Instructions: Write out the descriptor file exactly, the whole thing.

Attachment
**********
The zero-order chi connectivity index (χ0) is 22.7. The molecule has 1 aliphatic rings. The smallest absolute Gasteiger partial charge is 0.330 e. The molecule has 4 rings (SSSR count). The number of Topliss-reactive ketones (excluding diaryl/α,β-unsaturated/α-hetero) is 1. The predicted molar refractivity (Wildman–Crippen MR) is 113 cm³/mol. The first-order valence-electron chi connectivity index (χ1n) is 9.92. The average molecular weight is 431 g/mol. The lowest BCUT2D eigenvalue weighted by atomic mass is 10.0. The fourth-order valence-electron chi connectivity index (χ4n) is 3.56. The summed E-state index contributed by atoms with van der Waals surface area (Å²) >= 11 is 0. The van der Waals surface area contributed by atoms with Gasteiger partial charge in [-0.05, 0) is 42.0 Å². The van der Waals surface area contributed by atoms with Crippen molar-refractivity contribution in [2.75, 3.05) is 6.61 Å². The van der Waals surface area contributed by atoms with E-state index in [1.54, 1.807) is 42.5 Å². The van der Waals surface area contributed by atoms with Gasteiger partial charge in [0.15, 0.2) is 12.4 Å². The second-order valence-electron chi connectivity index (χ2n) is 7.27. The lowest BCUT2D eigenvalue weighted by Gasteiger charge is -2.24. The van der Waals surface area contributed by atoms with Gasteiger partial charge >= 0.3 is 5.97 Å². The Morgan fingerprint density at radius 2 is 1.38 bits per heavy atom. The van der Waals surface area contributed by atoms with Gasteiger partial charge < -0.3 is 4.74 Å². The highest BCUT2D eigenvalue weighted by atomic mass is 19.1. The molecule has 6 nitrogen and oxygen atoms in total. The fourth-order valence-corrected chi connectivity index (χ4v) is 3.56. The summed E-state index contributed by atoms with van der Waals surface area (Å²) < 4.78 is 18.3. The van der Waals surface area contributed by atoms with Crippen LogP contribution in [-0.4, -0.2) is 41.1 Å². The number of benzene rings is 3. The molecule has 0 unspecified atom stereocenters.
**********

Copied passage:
The zero-order chi connectivity index (χ0) is 22.7. The molecule has 1 aliphatic rings. The smallest absolute Gasteiger partial charge is 0.330 e. The molecule has 4 rings (SSSR count). The number of Topliss-reactive ketones (excluding diaryl/α,β-unsaturated/α-hetero) is 1. The predicted molar refractivity (Wildman–Crippen MR) is 113 cm³/mol. The first-order valence-electron chi connectivity index (χ1n) is 9.92. The average molecular weight is 431 g/mol. The lowest BCUT2D eigenvalue weighted by atomic mass is 10.0. The fourth-order valence-electron chi connectivity index (χ4n) is 3.56. The summed E-state index contributed by atoms with van der Waals surface area (Å²) >= 11 is 0. The van der Waals surface area contributed by atoms with Gasteiger partial charge in [-0.05, 0) is 42.0 Å². The van der Waals surface area contributed by atoms with Crippen molar-refractivity contribution in [2.75, 3.05) is 6.61 Å². The van der Waals surface area contributed by atoms with E-state index in [1.54, 1.807) is 42.5 Å². The van der Waals surface area contributed by atoms with Gasteiger partial charge in [0.15, 0.2) is 12.4 Å². The second-order valence-electron chi connectivity index (χ2n) is 7.27. The lowest BCUT2D eigenvalue weighted by Gasteiger charge is -2.24. The van der Waals surface area contributed by atoms with Gasteiger partial charge >= 0.3 is 5.97 Å². The Morgan fingerprint density at radius 2 is 1.38 bits per heavy atom. The van der Waals surface area contributed by atoms with Gasteiger partial charge < -0.3 is 4.74 Å². The highest BCUT2D eigenvalue weighted by atomic mass is 19.1. The molecule has 6 nitrogen and oxygen atoms in total. The fourth-order valence-corrected chi connectivity index (χ4v) is 3.56. The summed E-state index contributed by atoms with van der Waals surface area (Å²) < 4.78 is 18.3. The van der Waals surface area contributed by atoms with Crippen LogP contribution in [-0.4, -0.2) is 41.1 Å². The number of benzene rings is 3. The molecule has 0 unspecified atom stereocenters.